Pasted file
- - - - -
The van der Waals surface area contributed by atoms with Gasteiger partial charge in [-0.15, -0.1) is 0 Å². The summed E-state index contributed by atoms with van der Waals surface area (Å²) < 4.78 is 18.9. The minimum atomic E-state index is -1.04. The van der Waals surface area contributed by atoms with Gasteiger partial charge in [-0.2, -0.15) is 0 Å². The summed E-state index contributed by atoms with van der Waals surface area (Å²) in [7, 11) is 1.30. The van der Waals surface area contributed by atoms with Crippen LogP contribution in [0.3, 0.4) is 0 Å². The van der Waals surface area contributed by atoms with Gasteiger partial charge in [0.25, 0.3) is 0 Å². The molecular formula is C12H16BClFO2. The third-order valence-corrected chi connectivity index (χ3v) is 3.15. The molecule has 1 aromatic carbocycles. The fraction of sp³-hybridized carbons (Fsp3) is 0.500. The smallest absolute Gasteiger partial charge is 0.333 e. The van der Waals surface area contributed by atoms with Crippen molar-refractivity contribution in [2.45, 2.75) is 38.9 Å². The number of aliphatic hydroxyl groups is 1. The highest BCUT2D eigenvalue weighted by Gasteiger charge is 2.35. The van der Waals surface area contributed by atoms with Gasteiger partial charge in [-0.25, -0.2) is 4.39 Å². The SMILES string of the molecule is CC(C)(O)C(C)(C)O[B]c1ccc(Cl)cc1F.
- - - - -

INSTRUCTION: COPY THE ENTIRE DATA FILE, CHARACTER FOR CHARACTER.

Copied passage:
The van der Waals surface area contributed by atoms with Gasteiger partial charge in [-0.15, -0.1) is 0 Å². The summed E-state index contributed by atoms with van der Waals surface area (Å²) < 4.78 is 18.9. The minimum atomic E-state index is -1.04. The van der Waals surface area contributed by atoms with Gasteiger partial charge in [-0.2, -0.15) is 0 Å². The summed E-state index contributed by atoms with van der Waals surface area (Å²) in [7, 11) is 1.30. The van der Waals surface area contributed by atoms with Crippen LogP contribution in [0.3, 0.4) is 0 Å². The van der Waals surface area contributed by atoms with Gasteiger partial charge in [0.25, 0.3) is 0 Å². The molecular formula is C12H16BClFO2. The third-order valence-corrected chi connectivity index (χ3v) is 3.15. The molecule has 1 aromatic carbocycles. The fraction of sp³-hybridized carbons (Fsp3) is 0.500. The smallest absolute Gasteiger partial charge is 0.333 e. The van der Waals surface area contributed by atoms with Crippen molar-refractivity contribution in [2.45, 2.75) is 38.9 Å². The number of aliphatic hydroxyl groups is 1. The highest BCUT2D eigenvalue weighted by Gasteiger charge is 2.35. The van der Waals surface area contributed by atoms with Gasteiger partial charge in [-0.25, -0.2) is 4.39 Å². The SMILES string of the molecule is CC(C)(O)C(C)(C)O[B]c1ccc(Cl)cc1F.